How to Make Composting in the Classroom Fun for Kids

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Updated | 4 min read

Whether you’re teaching about decomposition, sustainability, or a host of other topics, setting up a classroom compost bin for the kids in your class is a prime hands-on learning experience that’s good for the planet.

Not sure how to teach composting to kids or how to create a composter for the classroom? We’ve put together instructions to make composting for kids fun, plus how some teachers can get free compost bins for your school, and teaching resources all about composting!

What Are the Benefits of Composting in School?

It may be hard to believe, but food waste makes up about 21 percent of what the US Environmental Protection Agency calls municipal solid waste (MSW). In just one year, the US creates about 63 million tons of food waste. And schools are contributing pretty heavily to that number — in one report from the World Wildlife Fund, it’s estimated that U.S. school food waste adds up to 530,000 tons per year, including 19.4 gallons of milk thrown out every school year. All that waste cost much as $9.7 million a day to manage.

Composting our food waste, in general, can do myriad things for the environment from reducing the amount of trash that ends up in our landfills to improving water quality. But composting in schools teaches kids to be good stewards of the earth, while also providing real-life lessons on biology, chemistry, and physics.

Setting Up Composting For Kids

Get a compost bin

To start things off, you’ll need a compost bin for your students (and you) to fill with scraps that can be turned into compost. If this composting project will remain in the classroom rather than being set up somewhere outside on school grounds, a simple plastic tote will do the trick, or you can check out this list of popular composters for use inside.

Teach Starter Teacher Tip: While it’s tempting to purchase a see-through bin so your students can watch their food waste break down, it’s best to stick with something that’s opaque as darkness will help with the decomposition process. You’ll also want to purchase a bin that has a lid to prevent the bin from attracting pests and reduce any smells escaping into the classroom.

Add holes

Although your bin should keep your waste nice and dark for breaking things down, ventilation is key! If you opted for a plastic tote, rather than a bin specifically created for composting, you’ll need to drill holes around the top of your bin to allow for airflow.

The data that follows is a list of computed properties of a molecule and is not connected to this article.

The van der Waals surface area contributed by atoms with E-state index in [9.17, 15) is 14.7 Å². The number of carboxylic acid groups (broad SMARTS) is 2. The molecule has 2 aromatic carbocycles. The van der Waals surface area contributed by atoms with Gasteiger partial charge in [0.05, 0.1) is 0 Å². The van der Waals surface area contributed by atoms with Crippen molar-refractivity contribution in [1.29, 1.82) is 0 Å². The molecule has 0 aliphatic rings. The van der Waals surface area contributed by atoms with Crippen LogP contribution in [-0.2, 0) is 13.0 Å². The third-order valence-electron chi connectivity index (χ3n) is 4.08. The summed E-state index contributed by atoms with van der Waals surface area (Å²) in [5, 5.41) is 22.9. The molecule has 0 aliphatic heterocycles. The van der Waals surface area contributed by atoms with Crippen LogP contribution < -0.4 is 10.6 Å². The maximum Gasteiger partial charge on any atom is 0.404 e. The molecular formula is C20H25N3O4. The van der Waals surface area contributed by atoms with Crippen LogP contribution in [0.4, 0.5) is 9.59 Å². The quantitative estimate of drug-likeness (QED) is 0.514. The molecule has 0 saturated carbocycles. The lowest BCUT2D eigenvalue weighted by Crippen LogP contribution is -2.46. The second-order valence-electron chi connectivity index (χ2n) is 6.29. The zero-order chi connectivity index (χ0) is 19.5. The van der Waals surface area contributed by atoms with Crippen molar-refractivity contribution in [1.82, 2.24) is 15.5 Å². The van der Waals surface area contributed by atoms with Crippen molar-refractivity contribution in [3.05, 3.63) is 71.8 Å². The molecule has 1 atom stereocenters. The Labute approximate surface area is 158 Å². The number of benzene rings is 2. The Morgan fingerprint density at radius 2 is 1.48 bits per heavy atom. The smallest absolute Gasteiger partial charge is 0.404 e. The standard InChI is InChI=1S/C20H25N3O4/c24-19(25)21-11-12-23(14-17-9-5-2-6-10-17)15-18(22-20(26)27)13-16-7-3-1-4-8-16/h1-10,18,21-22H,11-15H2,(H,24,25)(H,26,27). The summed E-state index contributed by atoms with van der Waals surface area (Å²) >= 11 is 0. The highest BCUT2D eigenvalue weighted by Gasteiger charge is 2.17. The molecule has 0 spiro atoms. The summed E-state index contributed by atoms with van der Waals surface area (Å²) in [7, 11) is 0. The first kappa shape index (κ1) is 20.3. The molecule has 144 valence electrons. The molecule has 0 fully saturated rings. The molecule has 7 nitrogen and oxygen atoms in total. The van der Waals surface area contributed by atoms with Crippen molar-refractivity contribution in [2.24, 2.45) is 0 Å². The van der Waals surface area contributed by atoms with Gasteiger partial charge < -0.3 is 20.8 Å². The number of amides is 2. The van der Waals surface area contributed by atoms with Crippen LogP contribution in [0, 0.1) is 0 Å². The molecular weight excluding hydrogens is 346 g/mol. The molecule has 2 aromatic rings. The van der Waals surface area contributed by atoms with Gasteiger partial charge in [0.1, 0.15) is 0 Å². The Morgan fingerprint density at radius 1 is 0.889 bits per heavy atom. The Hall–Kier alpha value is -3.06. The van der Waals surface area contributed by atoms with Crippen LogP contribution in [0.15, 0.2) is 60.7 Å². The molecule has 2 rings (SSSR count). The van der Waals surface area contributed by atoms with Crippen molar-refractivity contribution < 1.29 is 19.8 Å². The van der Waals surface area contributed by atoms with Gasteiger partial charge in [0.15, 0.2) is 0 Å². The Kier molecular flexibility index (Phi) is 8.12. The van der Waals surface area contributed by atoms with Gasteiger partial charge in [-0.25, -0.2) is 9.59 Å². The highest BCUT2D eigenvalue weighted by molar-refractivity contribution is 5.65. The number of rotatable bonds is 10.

Perform a lunchbox audit

To help start off composting for kids in your classroom, a lunchbox audit puts the issues of food waste into a real-life context. Using these helpful lunchbox audit worksheets, your kids can collate the food waste they’re creating, graph the data, and create a plan of action for reducing their food waste.

Decide if you want to vermicompost

You can keep things simple with basic food waste and other organic materials from the classroom that will decompose, or you can add an extra fun component for the kids — earthworms! Called vermicomposting, using worms to break down materials offers your students additional hands-on learning … if they’ll touch the worms, that is! Follow the full steps to set up a worm composting bin from the Environmental Protection Agency.

Register your school’s program

The Environmental Research and Education Program has a nationwide data collection program that looks at food waste in cafeterias of K-12 schools. Register your school, and you could be part of guiding future policy initiatives.

What Can We Compost At School?

The best part of composting for kids is the learning experience, but this is probably our second favorite part: The fact that so much food waste can be plucked out of the trash stream and put into the classroom recycling bin!

Some biodegradable items you can recycle in your classroom include:

  • Fruit and veggie leftovers like orange peels, apple cores,
  • Shredded paper (staples should be removed first)
  • Coffee grounds and filters
  • Teabags (again, staples sound be removed)
  • Dry cereal

Post one of these compost/trash/recycle posters where kids can see them, so they know what to throw in the compost bin, what to recycle, and what can go in the garbage can!

composting poster for classroom

How to Pay for Your Classroom Composting Project

Composting is a relatively inexpensive project, but it’s also an important one. That’s why there are some funding sources out there for teachers.

See more fun science resources for teachers to use in the classroom!

Banner image via shutterstock/light field studios

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